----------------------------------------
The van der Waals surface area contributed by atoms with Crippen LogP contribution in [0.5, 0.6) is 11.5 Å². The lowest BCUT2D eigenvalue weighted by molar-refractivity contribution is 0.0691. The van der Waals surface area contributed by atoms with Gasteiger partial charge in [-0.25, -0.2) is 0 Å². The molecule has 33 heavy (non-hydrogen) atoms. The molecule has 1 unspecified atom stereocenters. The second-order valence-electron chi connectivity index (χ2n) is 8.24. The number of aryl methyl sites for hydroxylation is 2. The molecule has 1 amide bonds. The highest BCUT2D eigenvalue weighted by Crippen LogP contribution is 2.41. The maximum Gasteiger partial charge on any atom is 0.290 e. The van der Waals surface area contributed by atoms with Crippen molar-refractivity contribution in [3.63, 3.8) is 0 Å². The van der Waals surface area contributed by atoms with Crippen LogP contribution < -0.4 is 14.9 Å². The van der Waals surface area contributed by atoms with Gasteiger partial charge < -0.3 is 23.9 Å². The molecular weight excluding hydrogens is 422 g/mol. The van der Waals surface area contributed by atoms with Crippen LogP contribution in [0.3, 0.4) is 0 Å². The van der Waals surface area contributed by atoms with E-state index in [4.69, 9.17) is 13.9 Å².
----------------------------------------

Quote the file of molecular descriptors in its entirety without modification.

The van der Waals surface area contributed by atoms with Crippen LogP contribution in [0.5, 0.6) is 11.5 Å². The lowest BCUT2D eigenvalue weighted by molar-refractivity contribution is 0.0691. The van der Waals surface area contributed by atoms with Gasteiger partial charge in [-0.25, -0.2) is 0 Å². The molecule has 33 heavy (non-hydrogen) atoms. The molecule has 1 unspecified atom stereocenters. The second-order valence-electron chi connectivity index (χ2n) is 8.24. The number of aryl methyl sites for hydroxylation is 2. The molecule has 1 amide bonds. The highest BCUT2D eigenvalue weighted by Crippen LogP contribution is 2.41. The maximum Gasteiger partial charge on any atom is 0.290 e. The van der Waals surface area contributed by atoms with Crippen molar-refractivity contribution in [3.63, 3.8) is 0 Å². The van der Waals surface area contributed by atoms with Crippen LogP contribution < -0.4 is 14.9 Å². The van der Waals surface area contributed by atoms with Gasteiger partial charge < -0.3 is 23.9 Å². The molecular weight excluding hydrogens is 422 g/mol. The van der Waals surface area contributed by atoms with Crippen LogP contribution in [0.3, 0.4) is 0 Å². The van der Waals surface area contributed by atoms with E-state index in [4.69, 9.17) is 13.9 Å².